News / Edmonton

Edmonton non-car commuters weigh in on their treks to work in the snow

"You should always pick the snow option," says one woman, who took her kids to school by snowshoe

Winter city believers: Jay Smith took her children to school in that most Canadian of ways Tuesday — by snowshoe. It beat being stuck in traffic, she said.

Supplied/Jay Smith

Winter city believers: Jay Smith took her children to school in that most Canadian of ways Tuesday — by snowshoe. It beat being stuck in traffic, she said.

Monday's late-day snow led to Tuesday's frustrations on Edmonton roads. But while a majority of discussion centred on the conditions for drivers, Metro wanted to know what the conditions meant for cyclists, pedestrians and otherwise.

So we asked three people: How did you get to work today, what was the biggest challenge, what is the city getting right for that commute and what should change in the future?

Here's what they said:

Conrad Nobert
Pedestrian advocate

1) I walked a few blocks to the nearest Pogo car, drove to the edge of the Pogo zone and then walked the last 10 blocks to work.

2) Sidewalks that weren't shoveled.

3) The city had already plowed and sanded the major arteries before I left for work. They did a great job this morning.

4) I don't see how the city can respond faster than they do. The snow was falling all night!

Chris Chan
Cycling advocate

1) Bike and walk, and if the weather holds, I plan to ski on Wednesday.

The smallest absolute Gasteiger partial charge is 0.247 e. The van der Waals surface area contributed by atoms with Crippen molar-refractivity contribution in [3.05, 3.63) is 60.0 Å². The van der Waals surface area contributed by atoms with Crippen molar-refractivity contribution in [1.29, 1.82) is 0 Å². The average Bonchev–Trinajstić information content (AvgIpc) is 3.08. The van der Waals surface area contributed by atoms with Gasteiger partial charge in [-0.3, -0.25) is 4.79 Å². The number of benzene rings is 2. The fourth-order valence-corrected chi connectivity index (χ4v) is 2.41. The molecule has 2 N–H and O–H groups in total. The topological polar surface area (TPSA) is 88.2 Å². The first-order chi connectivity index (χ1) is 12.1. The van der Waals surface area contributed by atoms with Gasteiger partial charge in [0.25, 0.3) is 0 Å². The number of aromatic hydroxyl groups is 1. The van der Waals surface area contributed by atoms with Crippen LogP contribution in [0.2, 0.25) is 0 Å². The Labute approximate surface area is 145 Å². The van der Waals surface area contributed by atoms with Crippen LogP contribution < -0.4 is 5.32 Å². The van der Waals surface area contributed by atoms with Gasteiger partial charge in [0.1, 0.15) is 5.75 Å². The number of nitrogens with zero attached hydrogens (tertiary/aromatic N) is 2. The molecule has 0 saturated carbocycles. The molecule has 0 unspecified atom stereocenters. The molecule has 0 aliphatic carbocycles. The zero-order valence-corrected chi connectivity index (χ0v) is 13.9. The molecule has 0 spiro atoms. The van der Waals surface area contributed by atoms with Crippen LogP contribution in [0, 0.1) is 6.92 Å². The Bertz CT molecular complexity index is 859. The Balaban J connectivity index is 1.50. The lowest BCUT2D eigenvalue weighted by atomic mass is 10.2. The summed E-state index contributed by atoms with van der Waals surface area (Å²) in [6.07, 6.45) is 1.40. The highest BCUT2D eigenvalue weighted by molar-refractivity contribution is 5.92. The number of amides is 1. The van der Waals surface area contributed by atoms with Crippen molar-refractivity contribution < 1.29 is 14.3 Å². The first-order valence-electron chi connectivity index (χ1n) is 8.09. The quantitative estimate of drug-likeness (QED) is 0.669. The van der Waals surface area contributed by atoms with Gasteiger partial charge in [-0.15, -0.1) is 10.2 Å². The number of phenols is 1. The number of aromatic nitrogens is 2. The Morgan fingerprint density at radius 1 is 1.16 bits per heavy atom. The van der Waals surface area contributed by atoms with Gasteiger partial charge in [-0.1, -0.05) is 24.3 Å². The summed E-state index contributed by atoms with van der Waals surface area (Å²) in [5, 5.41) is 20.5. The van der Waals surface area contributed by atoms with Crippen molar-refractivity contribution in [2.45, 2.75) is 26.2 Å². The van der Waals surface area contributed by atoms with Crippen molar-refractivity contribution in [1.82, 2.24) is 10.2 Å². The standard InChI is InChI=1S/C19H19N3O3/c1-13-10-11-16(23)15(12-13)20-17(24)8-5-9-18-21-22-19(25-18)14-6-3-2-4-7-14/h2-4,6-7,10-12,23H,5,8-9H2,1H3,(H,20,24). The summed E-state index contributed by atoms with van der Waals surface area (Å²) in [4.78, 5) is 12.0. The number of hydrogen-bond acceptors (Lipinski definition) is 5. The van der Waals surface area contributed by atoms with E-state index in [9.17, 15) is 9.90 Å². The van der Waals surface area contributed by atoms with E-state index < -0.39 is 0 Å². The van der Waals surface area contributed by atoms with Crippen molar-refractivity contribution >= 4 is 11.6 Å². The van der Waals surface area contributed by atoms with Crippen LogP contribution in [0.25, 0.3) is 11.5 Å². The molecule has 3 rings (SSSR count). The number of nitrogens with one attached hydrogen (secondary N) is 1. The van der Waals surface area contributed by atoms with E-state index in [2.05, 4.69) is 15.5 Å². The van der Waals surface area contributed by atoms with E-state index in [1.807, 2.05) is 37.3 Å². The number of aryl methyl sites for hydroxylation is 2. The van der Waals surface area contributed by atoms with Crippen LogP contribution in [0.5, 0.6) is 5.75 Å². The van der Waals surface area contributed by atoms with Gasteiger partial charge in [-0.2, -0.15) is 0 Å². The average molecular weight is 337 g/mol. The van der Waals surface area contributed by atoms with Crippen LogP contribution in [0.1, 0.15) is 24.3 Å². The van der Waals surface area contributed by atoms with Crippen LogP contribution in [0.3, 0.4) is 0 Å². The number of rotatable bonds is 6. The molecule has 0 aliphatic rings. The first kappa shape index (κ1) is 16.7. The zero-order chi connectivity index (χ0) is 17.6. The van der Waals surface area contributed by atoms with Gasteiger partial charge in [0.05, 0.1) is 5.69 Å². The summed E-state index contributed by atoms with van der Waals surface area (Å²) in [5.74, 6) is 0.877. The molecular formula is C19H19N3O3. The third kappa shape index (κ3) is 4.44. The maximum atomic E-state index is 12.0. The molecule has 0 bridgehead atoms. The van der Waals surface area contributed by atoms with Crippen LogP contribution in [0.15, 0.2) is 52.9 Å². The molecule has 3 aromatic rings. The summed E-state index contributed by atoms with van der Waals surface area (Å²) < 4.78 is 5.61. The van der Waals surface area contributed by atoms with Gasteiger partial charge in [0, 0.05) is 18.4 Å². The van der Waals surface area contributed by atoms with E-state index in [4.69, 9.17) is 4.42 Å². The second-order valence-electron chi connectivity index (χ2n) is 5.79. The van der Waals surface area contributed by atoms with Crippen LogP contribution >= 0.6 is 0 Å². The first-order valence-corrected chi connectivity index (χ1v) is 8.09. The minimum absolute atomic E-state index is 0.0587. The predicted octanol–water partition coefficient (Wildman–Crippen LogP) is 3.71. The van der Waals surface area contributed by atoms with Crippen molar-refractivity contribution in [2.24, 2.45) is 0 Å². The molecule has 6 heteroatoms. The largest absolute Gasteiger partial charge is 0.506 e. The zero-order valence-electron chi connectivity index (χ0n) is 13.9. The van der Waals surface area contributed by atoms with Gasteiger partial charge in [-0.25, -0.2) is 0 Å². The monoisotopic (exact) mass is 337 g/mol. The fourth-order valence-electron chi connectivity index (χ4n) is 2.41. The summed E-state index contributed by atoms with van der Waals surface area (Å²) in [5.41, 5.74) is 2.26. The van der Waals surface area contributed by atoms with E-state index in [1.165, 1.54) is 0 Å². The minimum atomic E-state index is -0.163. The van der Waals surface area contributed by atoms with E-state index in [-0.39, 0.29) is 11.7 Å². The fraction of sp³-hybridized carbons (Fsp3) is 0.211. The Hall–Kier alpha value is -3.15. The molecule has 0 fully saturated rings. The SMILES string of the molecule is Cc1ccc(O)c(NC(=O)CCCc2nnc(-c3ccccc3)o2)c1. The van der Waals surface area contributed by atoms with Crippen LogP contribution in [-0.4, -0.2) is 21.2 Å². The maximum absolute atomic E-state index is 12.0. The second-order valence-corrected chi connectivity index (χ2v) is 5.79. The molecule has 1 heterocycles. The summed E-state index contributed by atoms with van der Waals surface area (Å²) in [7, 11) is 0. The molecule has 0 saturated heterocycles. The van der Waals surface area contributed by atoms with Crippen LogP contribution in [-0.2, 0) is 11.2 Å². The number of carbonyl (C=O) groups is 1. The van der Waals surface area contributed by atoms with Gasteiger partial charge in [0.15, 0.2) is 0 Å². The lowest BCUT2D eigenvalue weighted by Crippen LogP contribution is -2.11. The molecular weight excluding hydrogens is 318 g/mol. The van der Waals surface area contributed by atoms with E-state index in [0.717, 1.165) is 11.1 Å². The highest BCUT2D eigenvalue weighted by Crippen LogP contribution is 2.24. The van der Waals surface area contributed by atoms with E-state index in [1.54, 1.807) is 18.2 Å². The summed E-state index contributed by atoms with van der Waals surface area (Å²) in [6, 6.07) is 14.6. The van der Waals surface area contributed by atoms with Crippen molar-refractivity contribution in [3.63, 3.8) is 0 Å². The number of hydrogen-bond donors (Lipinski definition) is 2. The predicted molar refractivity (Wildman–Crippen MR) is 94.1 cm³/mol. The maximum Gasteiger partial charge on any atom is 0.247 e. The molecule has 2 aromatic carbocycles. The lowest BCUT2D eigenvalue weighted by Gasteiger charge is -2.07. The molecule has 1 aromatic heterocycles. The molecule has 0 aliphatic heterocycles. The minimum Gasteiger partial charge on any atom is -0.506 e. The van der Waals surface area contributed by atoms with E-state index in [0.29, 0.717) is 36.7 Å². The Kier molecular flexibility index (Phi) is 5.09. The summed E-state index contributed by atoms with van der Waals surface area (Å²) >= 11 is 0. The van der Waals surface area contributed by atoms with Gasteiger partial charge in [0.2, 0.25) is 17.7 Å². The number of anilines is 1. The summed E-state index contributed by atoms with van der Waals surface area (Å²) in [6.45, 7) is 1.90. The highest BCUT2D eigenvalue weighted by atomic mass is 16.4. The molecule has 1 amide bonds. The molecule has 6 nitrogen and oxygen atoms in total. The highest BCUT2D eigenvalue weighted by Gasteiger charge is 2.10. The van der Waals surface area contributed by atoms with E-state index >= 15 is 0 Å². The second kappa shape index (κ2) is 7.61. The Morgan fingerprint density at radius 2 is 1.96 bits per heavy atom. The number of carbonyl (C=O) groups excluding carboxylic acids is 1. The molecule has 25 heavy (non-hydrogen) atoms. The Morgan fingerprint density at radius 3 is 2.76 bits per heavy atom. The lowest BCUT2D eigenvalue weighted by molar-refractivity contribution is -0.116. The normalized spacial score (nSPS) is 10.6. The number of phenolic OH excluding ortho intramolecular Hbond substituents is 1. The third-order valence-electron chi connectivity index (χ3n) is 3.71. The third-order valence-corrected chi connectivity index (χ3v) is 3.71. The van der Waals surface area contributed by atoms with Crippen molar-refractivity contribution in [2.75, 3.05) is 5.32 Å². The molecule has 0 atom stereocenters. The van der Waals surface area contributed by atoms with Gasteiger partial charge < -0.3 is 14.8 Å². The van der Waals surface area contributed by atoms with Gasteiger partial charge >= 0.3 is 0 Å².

2) I normally use service roads, shared-use paths and the river valley for most of my commute. None of those were in rideable shape this morning, and there are no sidewalks in my neighbourhood, either, so I did a lot of walking in the street where I didn't want to ride on the major roads.

3) I expect most of the main shared-use paths will be cleared by tonight or tomorrow. The city has a target of 48 hours to clear them. Following #yegbike on Twitter and winterbiking.ca is helpful to figure out road conditions in advance.

4) Being able to access real-time information on whether or not a trail has been cleared, directly from the city, would be very useful. I don't mind driving, busing or walking to work, but I'd like to have up-to-date information available to make an informed decision.

Jay Smith
Active transit advocate

1) I dropped off my kids at school on snowshoes. I figured it would be more fun than walking. It was a blast.

2) Snowshoeing is not fast. We took 35 minutes to snowshoe the one mile. It's also hard work — we had to take some breaks.

3) I think our choice of transportation embraced the fact that I knew there wouldn't be any maintenance in effect for other modes of active transit.

4) I hope that more parents realize that when it's a choice of being late because you're stuck in traffic, being late because you're stuck on public transit, or being late because you decided to romp through the snow with your kids, you should always pick the snow option.

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